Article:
Hypertensive Disorders in Pregnancy—A Continuing Problem
Burkman RT
The Female Patient.2011;36(9):14-15

 The incidence of preeclampsia in the US is actually on the increase likely due, at least partially, to the presence of comorbidities such as obesity, diabetes, and chronic hypertension.

For about 100 years, there has been a plaque at the University of Chicago's Lying-in Hospital reserved for the individual who discovers the cause of preeclampsia. Although there was a brief fl urry of excitement with the fi nding in the early 1980s of the "Hydatoxi lualba parasite" in blood specimens of women with preeclampsia, the excitement over the possibility that the cause of this disorder was now known was short-lived. A subsequent investigation determined that the parasite was most likely an artifact formed from fibers from cotton swabs used to clean the glass slides displaying the "parasite!"

Regardless of the etiology, preeclampsia, along with the other hypertensive disorders in pregnancy, remains a leading cause of morbidity and mortality worldwide. For example, hypertensive disorders in pregnancy are the second leading cause of maternal mortality, according to World Health Organization statistics, a problem particularly acute in less developed countries where access to care can be limited.

This year, as one of his ACOG presidential initiatives, Dr James Martin is assembling a task force to evaluate our current state of knowledge of hypertensive disorders in pregnancy and to make recommendations for practice guidelines and priority areas for future research. There are a number of worrisome trends and statistics related to this issue that Dr Martin pointed out in his presidential address at the ACOG meeting in May of this year. The incidence of preeclampsia in the United States is actually on the increase likely due, at least partially, to the presence of comorbidities such as obesity, diabetes, and chronic hypertension. For every maternal death caused by preeclampsia in the United States, there were also about 50 women suffering some type of major, lifethreatening morbidity. The disorder also is a signifi cant contributor to iatrogenic prematurity due to the need for early delivery to reduce the risk of complications to the mother and fetus.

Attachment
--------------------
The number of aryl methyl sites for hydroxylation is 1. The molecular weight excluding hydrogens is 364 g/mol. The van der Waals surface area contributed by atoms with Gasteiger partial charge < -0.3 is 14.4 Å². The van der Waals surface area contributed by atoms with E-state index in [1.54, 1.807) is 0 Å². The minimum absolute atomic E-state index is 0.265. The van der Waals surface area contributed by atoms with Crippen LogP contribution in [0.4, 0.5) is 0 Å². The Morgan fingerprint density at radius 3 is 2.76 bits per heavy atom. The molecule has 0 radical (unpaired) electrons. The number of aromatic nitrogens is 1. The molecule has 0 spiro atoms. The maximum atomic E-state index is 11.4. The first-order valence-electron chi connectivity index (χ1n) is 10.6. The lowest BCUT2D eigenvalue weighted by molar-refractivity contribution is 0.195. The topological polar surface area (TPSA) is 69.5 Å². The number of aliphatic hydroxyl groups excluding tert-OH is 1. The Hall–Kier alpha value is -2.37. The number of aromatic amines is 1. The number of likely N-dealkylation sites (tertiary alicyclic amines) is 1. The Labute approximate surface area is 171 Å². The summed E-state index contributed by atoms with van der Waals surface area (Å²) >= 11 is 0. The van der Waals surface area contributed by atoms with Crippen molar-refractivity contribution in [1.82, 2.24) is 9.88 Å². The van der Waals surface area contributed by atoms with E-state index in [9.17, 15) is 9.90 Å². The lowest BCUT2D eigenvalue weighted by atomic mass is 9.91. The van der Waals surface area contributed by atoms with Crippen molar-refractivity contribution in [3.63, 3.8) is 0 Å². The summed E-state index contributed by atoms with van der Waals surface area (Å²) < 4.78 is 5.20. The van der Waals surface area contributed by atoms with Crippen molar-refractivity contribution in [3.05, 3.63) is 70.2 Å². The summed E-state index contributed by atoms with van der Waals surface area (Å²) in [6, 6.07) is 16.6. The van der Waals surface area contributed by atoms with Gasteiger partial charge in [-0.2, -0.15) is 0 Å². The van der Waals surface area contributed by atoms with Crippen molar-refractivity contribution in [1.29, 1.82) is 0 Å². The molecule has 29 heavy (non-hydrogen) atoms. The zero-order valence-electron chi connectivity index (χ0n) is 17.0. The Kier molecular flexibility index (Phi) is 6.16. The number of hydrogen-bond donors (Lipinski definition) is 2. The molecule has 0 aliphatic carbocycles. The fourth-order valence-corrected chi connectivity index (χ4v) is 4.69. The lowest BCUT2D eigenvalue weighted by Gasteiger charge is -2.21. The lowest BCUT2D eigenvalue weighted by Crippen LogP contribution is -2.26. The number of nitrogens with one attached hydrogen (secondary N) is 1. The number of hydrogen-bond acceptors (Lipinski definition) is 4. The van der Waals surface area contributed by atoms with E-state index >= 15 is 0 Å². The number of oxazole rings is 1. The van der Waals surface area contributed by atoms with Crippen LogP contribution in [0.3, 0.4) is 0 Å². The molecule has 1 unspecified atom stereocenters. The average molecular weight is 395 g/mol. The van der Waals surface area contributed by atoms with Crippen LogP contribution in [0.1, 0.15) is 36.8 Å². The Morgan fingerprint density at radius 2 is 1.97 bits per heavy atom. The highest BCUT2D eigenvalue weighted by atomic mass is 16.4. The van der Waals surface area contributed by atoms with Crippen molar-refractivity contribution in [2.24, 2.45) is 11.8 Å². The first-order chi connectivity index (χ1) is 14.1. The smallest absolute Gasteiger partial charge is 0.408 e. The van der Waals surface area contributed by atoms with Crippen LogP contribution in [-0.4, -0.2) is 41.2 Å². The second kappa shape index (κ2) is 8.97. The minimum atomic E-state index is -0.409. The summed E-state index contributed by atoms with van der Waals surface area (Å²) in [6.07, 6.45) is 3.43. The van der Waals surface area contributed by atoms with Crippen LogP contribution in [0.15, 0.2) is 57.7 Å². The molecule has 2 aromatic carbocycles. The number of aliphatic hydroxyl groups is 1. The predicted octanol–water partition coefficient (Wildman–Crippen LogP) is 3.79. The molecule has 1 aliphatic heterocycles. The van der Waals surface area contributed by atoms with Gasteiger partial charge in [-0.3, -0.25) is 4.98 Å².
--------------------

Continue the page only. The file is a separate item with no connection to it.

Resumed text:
So what can we do as practicing obstetricians? Ideally, we would like to come up with a reasonable approach to prevention. Unfortunately, until more is known about the etiology of this disorder, little can be done in this regard.

Early diagnosis would also be helpful since it would lead to increased surveillance for potential complications. For example, there is some data to indicate that women who are destined to develop preeclampsia produce higher concentrations of a wide variety of substances, including prostanoids and antiangiogenic proteins, weeks or even months before the onset of clinical disease. Thus, if supported by prospective studies, screening for these substances may allow early detection of women who will develop this disorder. Once detected, the next challenge is to determine which women will only develop a mild form of the disorder and which will fulminate and develop severe preeclampsia.

For clinicians in the trenches, there is a pressing need for guidance regarding the most costeffective approach to managing both types of patients. For example, when should antihypertensive medications be initiated? How should women undergoing expectant management be monitored? With severe preeclampsia, what criteria need to be met to consider induction as opposed to cesarean section? What criteria need to be met to manage women on an outpatient basis? Another challenge for physicians is to determine if their labor and delivery unit is able to effectively manage a complication such as eclampsia. One approach to assess readiness and make modifi cations to processes, if necessary, is to utilize an in situ simulation on the unit. This process also serves to train new care providers who may be less familiar with the management of such emergencies. Obviously, taking on these problems and coming up with useful solutions will be challenging. However, given the frequency of pregnancy- related hypertension and the known complications, it is a challenge well worth taking.

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Ronald T. Burkman, MD Editor-in-Chief


Suggested Reading

WHO/UNICEF/UNFPA/World Bank. Trends in maternal mortality: 1990 to 2008. Geneva, World Health Organization, 2010.

Paxton A, Wardlaw T. Are we making progress in maternal mortality? N Engl J Med. 2011;364(21):1990-1993.

Martin JN. Take the high road and choose to dance. Obstet Gynecol. 2011;117(6):1268-1271.


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